If you have the number for the birthday police, I really need it. Last February I received a postcard in the mail that my women’s exam happens to expire around my birthday. Of course I had the option of going in a few weeks early so my birthday would be free of paraphernalia down in my South America. Bless their little hearts for giving me the option of choosing another week. But my question is: Why do they have to ruin my birthday month with annual exams? I want to ask the Birthday Police about this.
I would prefer to do almost anything else on my birthday than have an exam of that nature. Since my driver’s license and my professional license also expire on my birthday, I do have other options for my special day. Either way, I was left with three unforgettable choices for celebrating my birthday:
- Get a physical exam
- Renew my driver’s license
- Renew my professional license
What kind of a sick joke is this? We need a birthday police to make sure that nothing expires on our birthdays. What’s wrong with having licenses and pap smears expire on our half birthdays? That would mean that on August 18, half way between my last and next birthday, my licenses and pap smear would expire. I could deal with that.
Speaking of birthdays, I plan to celebrate mine until I get so old that my teeth, hearing, and memory are all gone. I want to milk my birthday for all it’s worth. Presents, parties, special dinners, and cards – bring them on!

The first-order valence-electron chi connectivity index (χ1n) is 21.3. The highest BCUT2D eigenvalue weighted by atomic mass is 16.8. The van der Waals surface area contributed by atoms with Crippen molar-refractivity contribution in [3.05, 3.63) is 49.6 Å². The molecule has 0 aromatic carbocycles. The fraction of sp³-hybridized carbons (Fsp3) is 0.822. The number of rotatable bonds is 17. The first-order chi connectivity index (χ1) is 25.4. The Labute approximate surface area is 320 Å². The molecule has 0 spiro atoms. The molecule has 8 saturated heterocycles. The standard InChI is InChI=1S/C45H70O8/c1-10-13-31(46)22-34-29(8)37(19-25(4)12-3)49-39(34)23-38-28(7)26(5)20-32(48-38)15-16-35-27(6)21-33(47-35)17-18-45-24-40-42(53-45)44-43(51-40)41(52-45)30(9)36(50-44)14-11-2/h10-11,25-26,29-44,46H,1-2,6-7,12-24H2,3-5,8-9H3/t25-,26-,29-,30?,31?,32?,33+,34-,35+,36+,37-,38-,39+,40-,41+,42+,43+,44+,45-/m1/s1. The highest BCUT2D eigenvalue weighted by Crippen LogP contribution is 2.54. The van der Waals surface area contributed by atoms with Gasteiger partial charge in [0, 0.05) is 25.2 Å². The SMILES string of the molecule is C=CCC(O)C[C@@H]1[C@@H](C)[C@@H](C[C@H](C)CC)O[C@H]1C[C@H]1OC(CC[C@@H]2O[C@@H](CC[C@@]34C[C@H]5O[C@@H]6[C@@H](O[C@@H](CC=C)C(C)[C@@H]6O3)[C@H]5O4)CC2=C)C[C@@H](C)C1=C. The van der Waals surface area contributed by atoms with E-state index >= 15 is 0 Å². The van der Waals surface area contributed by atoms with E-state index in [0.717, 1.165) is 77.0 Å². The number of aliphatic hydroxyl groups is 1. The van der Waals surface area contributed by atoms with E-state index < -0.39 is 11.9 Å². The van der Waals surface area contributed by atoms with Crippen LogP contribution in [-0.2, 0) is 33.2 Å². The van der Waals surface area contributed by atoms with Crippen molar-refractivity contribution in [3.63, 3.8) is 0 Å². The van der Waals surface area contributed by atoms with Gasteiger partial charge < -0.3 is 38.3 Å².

A few weeks ago I had lunch with a friend in her early thirties. The conversation turned to birthdays and age. She commented on a TV commercial where a woman spoke of parentheses lines around her mouth. This angered my friend. She told me what a good thing it is – that faces are meant for lines, and how they define us and make us beautiful in unique ways. She reflected on how age is a virtue because it is connected with wisdom. Scripture emphasizes this. But in the midst of a culture that worships beauty it’s easy to forget this weighty truth.
Tomorrow I will turn fifty, and I’m feeling good about it. To me, it means I’m even more comfortable in my body, and much more free of societal expectations. I work out because I love it (please don’t stick Oreo cookies all over my car because you hate me!) and I love who I am and what I do on most days. Of course this side of Heaven, we all have our dignity and depravity, and I certainly have mine, which I’m writing about in my book.
So tomorrow I’ll celebrate and indulge by eating the richest, heaviest chocolate cake on the planet. I will remember that I have a great deal to be thankful for. What’s not to like?